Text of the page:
Profit margin calculations compare business revenue with business profit after various expenses. Managers and investors use profit margin calculations to compare the profitability and cost-efficiency of differently sized companies. Net profit margin and gross profit margin are the two most commonly used profit margin calculations.
Net Profit Margin
Net profit margin is calculated by dividing net profits by net sales. Net sales are total sales less sales deductions such as allowance for sales returns. Net profit is net sales minus operating expenses. For example, consider a company that has net sales of $5,000 and net profit of $3,000. The net profit margin is 0.6, or 60 percent. The higher the ratio, the more profit a company makes relative to sales.
Gross Profit Margin
In contrast to the net profit margin method, the gross profit margin is equal to gross profit divided by revenue. Revenue is the total amount of money a business earns from business activities. Gross profit is equal to total sales revenue less cost of goods sold. For example, a business with $10,000 in revenue and $5,000 in gross profit has a gross profit margin of 0.5, or 50%. The higher the ratio, the more profit a business keeps relative to product and service costs.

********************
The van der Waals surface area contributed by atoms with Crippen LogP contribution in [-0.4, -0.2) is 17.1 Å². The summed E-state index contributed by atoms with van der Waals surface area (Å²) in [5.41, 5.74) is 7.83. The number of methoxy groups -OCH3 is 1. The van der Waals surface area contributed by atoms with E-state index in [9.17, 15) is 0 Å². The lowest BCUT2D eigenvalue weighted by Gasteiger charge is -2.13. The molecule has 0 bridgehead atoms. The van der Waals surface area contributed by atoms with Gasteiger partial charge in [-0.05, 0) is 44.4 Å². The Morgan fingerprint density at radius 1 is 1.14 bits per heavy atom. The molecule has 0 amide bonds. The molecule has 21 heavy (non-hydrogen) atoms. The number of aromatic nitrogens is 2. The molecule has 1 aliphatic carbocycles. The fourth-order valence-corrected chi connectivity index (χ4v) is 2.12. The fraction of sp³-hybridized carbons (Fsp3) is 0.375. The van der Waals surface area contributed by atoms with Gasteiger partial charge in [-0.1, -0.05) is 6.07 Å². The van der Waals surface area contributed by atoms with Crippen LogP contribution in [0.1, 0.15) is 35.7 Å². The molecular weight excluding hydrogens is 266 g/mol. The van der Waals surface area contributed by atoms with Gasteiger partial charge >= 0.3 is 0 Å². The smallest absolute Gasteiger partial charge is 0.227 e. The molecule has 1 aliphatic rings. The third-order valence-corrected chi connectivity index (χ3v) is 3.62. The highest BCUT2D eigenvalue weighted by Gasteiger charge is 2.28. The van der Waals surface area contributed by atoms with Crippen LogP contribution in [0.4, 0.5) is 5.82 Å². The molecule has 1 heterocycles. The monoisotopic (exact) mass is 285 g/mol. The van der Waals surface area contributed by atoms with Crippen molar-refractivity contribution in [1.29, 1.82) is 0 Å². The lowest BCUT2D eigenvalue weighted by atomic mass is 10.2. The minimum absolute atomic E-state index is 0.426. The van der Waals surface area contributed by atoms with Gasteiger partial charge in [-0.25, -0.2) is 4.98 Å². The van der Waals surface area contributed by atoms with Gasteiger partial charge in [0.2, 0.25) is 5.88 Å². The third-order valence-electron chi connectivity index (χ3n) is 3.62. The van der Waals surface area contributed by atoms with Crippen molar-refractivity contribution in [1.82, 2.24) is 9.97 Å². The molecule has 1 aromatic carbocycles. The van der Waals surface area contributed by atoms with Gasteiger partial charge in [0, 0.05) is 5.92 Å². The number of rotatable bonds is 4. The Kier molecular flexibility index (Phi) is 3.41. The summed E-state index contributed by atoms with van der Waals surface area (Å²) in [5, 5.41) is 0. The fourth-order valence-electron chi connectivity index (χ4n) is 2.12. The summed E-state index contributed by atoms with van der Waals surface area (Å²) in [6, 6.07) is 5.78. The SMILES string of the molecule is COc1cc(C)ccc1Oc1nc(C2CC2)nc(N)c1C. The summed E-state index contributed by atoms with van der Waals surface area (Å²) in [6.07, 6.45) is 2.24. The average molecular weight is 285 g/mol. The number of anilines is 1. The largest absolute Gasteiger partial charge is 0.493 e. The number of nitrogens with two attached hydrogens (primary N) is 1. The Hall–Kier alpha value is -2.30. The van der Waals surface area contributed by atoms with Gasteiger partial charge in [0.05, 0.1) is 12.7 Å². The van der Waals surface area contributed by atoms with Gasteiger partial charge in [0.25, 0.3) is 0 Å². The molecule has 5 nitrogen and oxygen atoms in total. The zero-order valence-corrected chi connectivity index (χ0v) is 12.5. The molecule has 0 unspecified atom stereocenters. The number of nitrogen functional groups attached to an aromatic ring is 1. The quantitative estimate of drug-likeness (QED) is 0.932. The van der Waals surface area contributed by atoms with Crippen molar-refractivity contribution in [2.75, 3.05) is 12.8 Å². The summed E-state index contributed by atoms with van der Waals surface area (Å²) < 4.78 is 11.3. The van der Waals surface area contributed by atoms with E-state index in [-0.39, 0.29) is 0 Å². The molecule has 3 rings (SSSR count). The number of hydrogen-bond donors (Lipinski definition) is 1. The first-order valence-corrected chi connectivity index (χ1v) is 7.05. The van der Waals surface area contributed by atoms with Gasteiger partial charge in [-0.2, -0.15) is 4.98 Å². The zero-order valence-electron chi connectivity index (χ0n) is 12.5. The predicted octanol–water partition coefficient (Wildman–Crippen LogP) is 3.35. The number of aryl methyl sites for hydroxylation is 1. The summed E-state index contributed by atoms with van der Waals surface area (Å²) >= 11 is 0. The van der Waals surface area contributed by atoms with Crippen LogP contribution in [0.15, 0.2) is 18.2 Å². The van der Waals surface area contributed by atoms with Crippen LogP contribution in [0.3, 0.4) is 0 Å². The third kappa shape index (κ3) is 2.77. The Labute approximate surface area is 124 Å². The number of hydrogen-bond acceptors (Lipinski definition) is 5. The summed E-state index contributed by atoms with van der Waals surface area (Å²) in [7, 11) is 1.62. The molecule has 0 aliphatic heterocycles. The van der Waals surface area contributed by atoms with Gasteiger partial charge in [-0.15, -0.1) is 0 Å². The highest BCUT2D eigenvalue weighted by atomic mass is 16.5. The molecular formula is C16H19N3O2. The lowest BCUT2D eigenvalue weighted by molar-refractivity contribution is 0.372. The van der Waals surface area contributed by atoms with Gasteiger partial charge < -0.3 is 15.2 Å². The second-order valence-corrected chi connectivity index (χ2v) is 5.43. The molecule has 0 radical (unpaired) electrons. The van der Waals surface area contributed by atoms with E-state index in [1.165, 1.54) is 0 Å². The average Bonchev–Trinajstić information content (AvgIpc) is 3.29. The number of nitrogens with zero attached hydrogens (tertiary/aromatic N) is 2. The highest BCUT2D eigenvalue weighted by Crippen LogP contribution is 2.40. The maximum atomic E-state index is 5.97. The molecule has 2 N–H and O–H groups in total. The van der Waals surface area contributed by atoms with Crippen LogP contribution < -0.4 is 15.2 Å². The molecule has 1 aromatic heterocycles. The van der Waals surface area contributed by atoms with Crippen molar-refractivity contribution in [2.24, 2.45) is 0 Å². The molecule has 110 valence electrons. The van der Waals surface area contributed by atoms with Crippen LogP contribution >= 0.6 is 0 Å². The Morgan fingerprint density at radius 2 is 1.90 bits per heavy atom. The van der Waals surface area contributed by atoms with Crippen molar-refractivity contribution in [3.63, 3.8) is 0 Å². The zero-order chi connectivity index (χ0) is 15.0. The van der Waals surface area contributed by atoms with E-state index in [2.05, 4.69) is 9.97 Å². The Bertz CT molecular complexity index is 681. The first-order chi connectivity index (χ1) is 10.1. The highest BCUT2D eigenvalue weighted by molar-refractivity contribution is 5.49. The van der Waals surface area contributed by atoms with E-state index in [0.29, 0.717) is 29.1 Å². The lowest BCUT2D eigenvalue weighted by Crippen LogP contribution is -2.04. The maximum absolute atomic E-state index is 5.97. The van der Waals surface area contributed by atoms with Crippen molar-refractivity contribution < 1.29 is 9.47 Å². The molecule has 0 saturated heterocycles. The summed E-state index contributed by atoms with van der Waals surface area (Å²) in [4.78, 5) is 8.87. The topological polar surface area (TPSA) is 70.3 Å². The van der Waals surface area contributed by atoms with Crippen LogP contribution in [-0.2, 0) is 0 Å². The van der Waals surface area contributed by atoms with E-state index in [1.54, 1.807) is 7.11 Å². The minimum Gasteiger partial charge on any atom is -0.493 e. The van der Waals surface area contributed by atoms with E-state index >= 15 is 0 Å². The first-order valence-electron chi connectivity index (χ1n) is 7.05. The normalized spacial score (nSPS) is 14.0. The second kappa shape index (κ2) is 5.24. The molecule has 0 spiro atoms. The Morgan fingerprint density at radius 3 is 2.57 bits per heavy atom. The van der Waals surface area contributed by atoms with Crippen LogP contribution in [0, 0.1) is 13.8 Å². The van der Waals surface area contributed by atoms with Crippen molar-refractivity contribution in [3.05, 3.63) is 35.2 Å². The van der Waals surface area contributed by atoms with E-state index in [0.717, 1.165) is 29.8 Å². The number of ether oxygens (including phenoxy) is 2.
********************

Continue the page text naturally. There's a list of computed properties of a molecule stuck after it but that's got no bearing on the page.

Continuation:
- Accounting Tools: What is Net Profit Margin?
- Ready Ratios: Net Profit Margin
- Ready Ratios: Gross Profit Margin
- U.S. Securities & Exchange Commission. "Form 10-K, Apple Inc.," Page 26. Accessed July 29, 2020.
- U.S. Securities & Exchange Commission. "Form 10-K, Apple Inc.," Page 39. Accessed July 29, 2020.
Based in San Diego, Calif., Madison Garcia is a writer specializing in business topics. Garcia received her Master of Science in accountancy from San Diego State University.